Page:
Today, Parliament is officially dissolved in advance of the General Election. Every seat in the House of Commons becomes vacant, and all business in the House comes to a close.
However, for Fertility Fairness this is a beginning as much as it is an end.
For over 20 years Fertility Fairness has been campaigning for equal and comprehensive access to IVF treatment, and while any election may mean the loss of allies in Parliament, it also represents a massive influx of potential new supporters. Besides which, with the end of the coalition, no matter which party wins on 7 May, there will be new ministers in the Department of Health.
With all this in mind, last week Fertility Fairness hosted a Parliamentary Reception. Sponsored by Ian Austin MP, the reception ran under the heading 'The Picture Doesn't Have to Look Like This' and looked at where England now is in terms of IVF provision, and how we could do better.
Fertility Fairness' most recent annual audit revealed that only 18 percent of Clinical Commissioning Groups (CCGs) are providing the three cycles of IVF nationally recommended (see BioNews 772). If the audit were performed again today, this figure would most likely not have changed, and the reception highlighted the inequity of this situation.
In England, the IVF postcode lottery impacts on every different level of a patient's NHS treatment in myriad ways. Not only is there widespread variation in who can access treatment and the number of IVF cycles available, but even in how a cycle is defined. At a time when the devolved nations have long since standardised their access criteria, and when the Scottish Government is considering mandating three cycles of IVF nationally (see this edition of BioNews, this inconsistency remains incredibly disappointing.
As Fertility Fairness has previously highlighted (see BioNews 740), the reason for the troubled provision of tertiary fertility services is its perceived unimportance compared to other NHS treatments. Putting aside the fact that this attitude ignores the heavy emotional and economic burden of infertility - most clearly demonstrated by the cost of associated conditions such as depression - this trivialisation can also lead to false economies. This point was aptly demonstrated by the reception's headline presentation.
Tim Child, a world-renowned specialist in reproductive medicine, presented data on patients from the Oxford Fertility Unit. His results showed that the provision of three full cycles of IVF - including frozen embryo transfers - had led to an 80 percent cumulative success rate in this cohort, at an average cost of £8,300 per birth.
Importantly, this data demonstrated that a frozen embryo not only has a high relative success rate compared to a fresh transfer, but is also cheaper for the NHS, and safer for the patient.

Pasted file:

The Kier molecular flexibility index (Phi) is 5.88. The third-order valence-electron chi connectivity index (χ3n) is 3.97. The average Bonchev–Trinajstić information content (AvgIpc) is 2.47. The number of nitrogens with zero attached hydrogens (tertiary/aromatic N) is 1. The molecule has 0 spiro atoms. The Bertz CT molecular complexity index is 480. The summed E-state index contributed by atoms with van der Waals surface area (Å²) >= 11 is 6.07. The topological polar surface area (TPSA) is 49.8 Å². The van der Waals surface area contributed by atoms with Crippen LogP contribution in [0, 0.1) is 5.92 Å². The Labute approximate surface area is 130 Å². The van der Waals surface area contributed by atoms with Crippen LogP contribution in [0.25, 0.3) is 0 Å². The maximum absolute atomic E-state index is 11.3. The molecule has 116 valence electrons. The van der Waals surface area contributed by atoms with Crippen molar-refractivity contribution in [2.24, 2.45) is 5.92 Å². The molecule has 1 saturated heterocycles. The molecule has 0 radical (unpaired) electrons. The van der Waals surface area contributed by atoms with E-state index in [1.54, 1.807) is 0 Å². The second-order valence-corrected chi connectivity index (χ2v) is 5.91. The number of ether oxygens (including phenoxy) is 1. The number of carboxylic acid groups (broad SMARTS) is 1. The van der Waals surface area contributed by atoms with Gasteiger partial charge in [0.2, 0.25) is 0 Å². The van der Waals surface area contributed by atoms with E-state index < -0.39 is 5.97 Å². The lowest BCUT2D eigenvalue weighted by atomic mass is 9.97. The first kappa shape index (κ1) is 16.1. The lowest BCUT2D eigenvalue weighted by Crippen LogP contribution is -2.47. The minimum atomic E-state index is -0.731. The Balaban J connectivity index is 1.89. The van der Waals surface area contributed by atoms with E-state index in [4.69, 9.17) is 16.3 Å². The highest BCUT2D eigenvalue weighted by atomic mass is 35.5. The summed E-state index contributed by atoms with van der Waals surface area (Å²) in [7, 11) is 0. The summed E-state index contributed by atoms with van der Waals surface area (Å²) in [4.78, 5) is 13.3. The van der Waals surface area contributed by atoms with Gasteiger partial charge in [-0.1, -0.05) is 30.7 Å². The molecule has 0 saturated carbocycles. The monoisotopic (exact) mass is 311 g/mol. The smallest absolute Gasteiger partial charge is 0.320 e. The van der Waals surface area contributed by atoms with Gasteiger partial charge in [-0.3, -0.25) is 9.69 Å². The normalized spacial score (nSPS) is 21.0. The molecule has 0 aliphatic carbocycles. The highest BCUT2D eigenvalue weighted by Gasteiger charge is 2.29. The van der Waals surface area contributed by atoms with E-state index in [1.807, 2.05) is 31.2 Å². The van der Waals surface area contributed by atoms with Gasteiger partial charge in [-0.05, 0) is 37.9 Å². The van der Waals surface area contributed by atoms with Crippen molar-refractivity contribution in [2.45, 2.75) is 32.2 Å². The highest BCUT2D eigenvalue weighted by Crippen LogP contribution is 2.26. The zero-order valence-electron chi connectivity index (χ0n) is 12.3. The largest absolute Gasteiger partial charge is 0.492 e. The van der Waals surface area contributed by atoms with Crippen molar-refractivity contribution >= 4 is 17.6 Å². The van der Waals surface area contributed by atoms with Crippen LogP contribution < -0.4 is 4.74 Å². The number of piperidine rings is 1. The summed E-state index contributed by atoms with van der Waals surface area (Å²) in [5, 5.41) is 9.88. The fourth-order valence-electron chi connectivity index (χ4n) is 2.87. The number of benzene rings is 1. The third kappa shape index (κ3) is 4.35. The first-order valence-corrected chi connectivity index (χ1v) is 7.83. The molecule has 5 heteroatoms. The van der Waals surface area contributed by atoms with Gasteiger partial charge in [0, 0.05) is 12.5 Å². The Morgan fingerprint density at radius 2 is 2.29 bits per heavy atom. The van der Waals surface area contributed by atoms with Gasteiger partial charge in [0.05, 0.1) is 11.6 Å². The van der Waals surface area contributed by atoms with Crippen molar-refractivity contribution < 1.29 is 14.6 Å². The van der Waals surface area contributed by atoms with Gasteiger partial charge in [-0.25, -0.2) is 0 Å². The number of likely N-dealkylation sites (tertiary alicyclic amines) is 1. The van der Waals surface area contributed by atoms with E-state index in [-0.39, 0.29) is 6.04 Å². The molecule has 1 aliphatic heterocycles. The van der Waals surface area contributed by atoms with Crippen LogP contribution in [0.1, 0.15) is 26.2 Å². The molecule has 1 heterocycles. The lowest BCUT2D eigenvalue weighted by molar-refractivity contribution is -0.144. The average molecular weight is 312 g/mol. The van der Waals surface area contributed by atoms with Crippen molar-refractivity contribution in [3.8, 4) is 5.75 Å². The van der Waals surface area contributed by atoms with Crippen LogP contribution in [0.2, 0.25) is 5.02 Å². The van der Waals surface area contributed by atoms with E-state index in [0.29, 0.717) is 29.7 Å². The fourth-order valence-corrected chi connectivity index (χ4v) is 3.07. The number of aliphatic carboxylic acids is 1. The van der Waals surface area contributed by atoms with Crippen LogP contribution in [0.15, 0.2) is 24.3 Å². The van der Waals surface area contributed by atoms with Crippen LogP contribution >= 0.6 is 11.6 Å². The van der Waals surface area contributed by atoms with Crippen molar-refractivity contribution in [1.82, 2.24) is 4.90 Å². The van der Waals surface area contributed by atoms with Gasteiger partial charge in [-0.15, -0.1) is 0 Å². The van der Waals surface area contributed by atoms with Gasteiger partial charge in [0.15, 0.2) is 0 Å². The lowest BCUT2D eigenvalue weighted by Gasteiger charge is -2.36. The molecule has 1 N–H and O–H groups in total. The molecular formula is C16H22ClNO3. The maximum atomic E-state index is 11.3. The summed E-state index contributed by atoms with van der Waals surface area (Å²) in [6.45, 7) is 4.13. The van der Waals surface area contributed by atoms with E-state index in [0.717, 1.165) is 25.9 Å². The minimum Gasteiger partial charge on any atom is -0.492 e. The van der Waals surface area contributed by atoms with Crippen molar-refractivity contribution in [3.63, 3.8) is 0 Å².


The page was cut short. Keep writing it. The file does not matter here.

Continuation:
As so many commissioners do not see the value in IVF treatment, one corner that they frequently try to cut is the number of frozen embryo transfers available. Doubtless this is seen as a cost-saving measure, but as the real-life data demonstrates, this is clearly counter productive. Worryingly, Fertility Fairness has previously only been able to find 68 CCGs out of 211 using the appropriate definition of a cycle.
This kind of commissioning position is but one example of the ill-informed decisions that can plague IVF policies. However, there is also considerable cause for optimism.
The second key presentation came from Gill O'Neill, a consultant in public health who advises the North East Commissioning Collaborative. This group of 13 CCGs have joint policies on a variety of controversial services, such as IVF, each of which are subject to extensive consultation.
Here, not only do all 13 CCGs offer the National Institute of Health and Care Excellence-recommended level of IVF treatment, they have also standardised access criteria across the region. As the speaker noted, this 'majority rule' not only allows for a careful consideration of the evidence, but also prevents the marginalisation of fertility treatment by individual commissioners. It is to be hoped that, given time and continued engagement, more commissioners will come to follow this kind of diligent and informed example.
Which brings me back to my opening point. MPs can play a crucial role in affecting CCGs' policies, and a new Parliament represents a wealth of new opportunities. Now it is up to all of us to campaign for what we believe to be important.
The current patchwork provision of fertility services presents a picture that is at best ineffective, and at worst inequitable. The evidence that things should be different is unequivocal; and all that remains is to spread that message.
If you would like to help to get involved in the Fertility Fairness, the website provides information on what you can do to make a difference.